Mike Bibby's son wins state title as sophomore, may be the best of all Bibbys

The next Bibby might be the best Bibby. Say that 10 times fast.

In a long line of basketball greatness, including four NCAA titles and an NBA crown, the Bibbys have carved out a legacy unrivaled by most roundball families, and Phoenix (Ariz.) Shadow Mountain High sophomore Michael Bibby is well on his way to becoming the best point guard of the bunch.

Over the weekend, he amassed 27 points (8-17 FG, 7-15 3P), eight assists and five rebounds in an 83-58 blowout of Flagstaff in Arizona's Division II state title game (h/t MaxPreps). Already in possession of scholarship offers from Memphis and USC, Bibby averaged 19.3 points, 7.7 assists, 3.3 rebounds and 3.2 steals per game this season, sinking more than 100 3-pointers in the process (107-285 3P).

Again, this Bibby is only a sophomore.

His father, Mike Bibby, also led Shadow Mountain to a state title -- albeit as a high school senior in 1996 -- before leading Arizona to an NCAA championship as a freshman and playing 14 NBA seasons.

Mike Bibby seems to have a better relationship with his son than he did with his father, Henry Bibby, a three-time NCAA champ himself at UCLA. Upon choosing the Wildcats over playing for his father at USC, Mike Bibby famously told The Orange County Register in 1997, "He is not a part of my life."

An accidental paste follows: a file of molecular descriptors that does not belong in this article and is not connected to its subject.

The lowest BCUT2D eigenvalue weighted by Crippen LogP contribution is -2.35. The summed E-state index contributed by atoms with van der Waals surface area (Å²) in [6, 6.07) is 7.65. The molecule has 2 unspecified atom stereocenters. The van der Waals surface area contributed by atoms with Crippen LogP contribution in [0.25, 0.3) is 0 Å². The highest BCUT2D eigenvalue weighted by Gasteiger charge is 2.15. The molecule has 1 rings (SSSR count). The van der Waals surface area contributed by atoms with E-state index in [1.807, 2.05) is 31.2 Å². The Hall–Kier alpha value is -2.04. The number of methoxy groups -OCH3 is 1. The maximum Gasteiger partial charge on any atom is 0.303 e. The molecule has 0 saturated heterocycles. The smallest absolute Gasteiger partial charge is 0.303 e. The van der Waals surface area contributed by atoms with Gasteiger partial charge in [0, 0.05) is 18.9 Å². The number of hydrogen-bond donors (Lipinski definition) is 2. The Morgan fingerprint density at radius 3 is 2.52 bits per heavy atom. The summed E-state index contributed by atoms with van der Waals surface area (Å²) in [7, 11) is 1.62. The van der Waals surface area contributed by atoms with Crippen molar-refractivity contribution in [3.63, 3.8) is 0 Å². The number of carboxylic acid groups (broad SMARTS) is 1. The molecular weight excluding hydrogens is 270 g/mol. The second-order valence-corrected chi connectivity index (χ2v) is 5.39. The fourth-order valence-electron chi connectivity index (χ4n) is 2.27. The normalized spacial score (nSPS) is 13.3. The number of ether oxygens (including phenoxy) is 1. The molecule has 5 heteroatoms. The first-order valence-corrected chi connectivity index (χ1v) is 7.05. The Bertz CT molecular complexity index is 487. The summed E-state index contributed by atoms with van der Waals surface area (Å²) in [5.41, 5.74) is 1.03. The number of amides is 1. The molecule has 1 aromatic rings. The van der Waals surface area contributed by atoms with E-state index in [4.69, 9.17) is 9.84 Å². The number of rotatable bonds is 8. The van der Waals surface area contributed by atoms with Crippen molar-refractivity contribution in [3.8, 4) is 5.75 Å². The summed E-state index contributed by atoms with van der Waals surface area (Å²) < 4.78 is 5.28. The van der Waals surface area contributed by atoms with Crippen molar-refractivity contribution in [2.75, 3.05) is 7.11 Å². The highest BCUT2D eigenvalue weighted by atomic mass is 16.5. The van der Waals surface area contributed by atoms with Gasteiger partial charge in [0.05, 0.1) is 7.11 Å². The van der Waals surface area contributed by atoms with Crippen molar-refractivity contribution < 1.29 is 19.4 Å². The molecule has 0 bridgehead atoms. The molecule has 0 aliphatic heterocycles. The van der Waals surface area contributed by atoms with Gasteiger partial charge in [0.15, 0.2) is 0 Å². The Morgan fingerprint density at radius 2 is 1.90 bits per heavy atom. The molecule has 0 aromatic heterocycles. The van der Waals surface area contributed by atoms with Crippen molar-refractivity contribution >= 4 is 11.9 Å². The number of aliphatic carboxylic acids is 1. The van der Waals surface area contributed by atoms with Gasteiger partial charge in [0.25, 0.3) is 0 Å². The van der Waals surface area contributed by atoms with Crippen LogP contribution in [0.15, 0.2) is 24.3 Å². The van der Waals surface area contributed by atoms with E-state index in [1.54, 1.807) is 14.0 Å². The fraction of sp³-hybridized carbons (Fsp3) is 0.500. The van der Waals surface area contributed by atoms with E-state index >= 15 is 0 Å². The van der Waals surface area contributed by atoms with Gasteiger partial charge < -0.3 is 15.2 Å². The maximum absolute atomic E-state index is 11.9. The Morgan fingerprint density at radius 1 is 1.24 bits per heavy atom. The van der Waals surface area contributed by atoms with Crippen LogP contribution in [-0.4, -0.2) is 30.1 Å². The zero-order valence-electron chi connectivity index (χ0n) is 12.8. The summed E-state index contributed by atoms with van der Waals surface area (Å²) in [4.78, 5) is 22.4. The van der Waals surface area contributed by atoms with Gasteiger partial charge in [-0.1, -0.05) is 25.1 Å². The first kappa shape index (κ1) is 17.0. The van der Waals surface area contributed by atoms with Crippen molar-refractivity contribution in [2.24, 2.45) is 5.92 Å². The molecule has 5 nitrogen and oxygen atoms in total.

While Mike Bibby was thrown out of his son's playoff loss a year ago, he joined the Shadow Mountain staff as an assistant this season. Matadors head coach Jerry Conner had a death in the family and couldn't coach the title game, so Mike's role on the bench became even more significant.

It wasn't all that difficult, though, as Michael Bibby led all scorers in his first state final appearance.

"He seems like he was cooler than me. I asked him before the game, 'Are you nervous?' He said, 'No,'" Mike Bibby told The Arizona Republic's prep guru Richard Obert. "I got nervous all the way until I stopped playing. I don't know if he likes the big game or what. But he doesn't get nervous."

Shadow Mountain played just one senior in the title game, and 10 of the team's 12 roster spots are filled by freshmen and sophomores. The Matadors may just be a national powerhouse in the making.